How do neurons communicate? When a nerve impulse reaches a neuron, the neuron is activated and releases a chemical, called a neurotransmitter, at the synapse, or the place where two neurons connect. The neurotransmitter crosses the synapse, where it connects to a receptor molecule located on the adjacent neuron. This binding of the neurotransmitter activates the second neuron, which sends a neurotransmitter to the next neuron, and so on. This process continues from neuron to neuron as the nerve impulse travels throughout the brain.
Neuroscientists have discovered that when you are not learning, a nerve impulse will cause a neuron to have a low level of activity, but that during learning, the electrical activity between two neurons will be increased. This phenomenon is called long-term potentiation or LTP, and researchers have found that animals do not learn when LTP is blocked.
One of the goals for neuroscience research is to be able to manipulate LTP and, as a result, also influence learning and memory formation. Someday neuroscientists hope to be able to help your grandmother find her glasses and purse, to reduce the stress and anxiety that is felt by those who have memories of traumatic events, and even to extinguish the memories that cause a person to want to continue to use drugs.
Roger Sorensen, Ph.D., M.P.A., is a NIDA program official who directs a grant program that supports basic science research on the physiological effects of drugs of abuse on the brain and nervous system. He was trained in neurochemistry and expects that someday scientists will be able to determine how this complex organ known as the brain makes us think, feel, and be who we are.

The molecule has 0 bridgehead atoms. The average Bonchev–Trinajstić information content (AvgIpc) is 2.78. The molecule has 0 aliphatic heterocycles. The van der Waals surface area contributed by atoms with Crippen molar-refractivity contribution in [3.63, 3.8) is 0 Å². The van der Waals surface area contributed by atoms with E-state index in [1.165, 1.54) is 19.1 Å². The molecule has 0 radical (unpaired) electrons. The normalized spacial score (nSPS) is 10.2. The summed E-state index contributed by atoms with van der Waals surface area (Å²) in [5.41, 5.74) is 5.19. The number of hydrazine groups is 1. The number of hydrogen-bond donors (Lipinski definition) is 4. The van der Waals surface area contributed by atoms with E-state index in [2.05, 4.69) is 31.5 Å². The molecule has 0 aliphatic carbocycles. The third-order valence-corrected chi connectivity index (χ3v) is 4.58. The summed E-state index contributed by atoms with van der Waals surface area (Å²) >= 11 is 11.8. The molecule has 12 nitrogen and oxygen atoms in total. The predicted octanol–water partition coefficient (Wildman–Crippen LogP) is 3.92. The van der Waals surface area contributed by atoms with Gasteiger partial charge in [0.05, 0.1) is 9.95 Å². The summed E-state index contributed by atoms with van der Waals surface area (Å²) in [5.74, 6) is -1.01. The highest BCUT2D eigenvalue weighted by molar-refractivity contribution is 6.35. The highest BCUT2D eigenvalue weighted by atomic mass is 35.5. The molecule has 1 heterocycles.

When our brains are healthy, we barely notice this marvel of engineering that controls our every thought, feeling, and move. But the many people suffering from brain disorders, including addiction, know that malfunctions in the brain can change who we are and how we manage our lives.
For a closer look into how our brains function—or malfunction—scientists have discovered a new way to turn individual neurons and cell circuits on and off using light.
Neurons in the brain pass electrical impulses back and forth thousands of times a minute, but turning them on and off isn’t quite as simple as flipping a light switch. First, researchers have to insert light-sensitive genes, taken from algae, into specific neurons. Then, using lasers connected to thin fiber optic threads, they can activate or deactivate the modified cells to see how neurons or groups of neurons work together. So far, this new field of optogenetics research is limited to animal studies.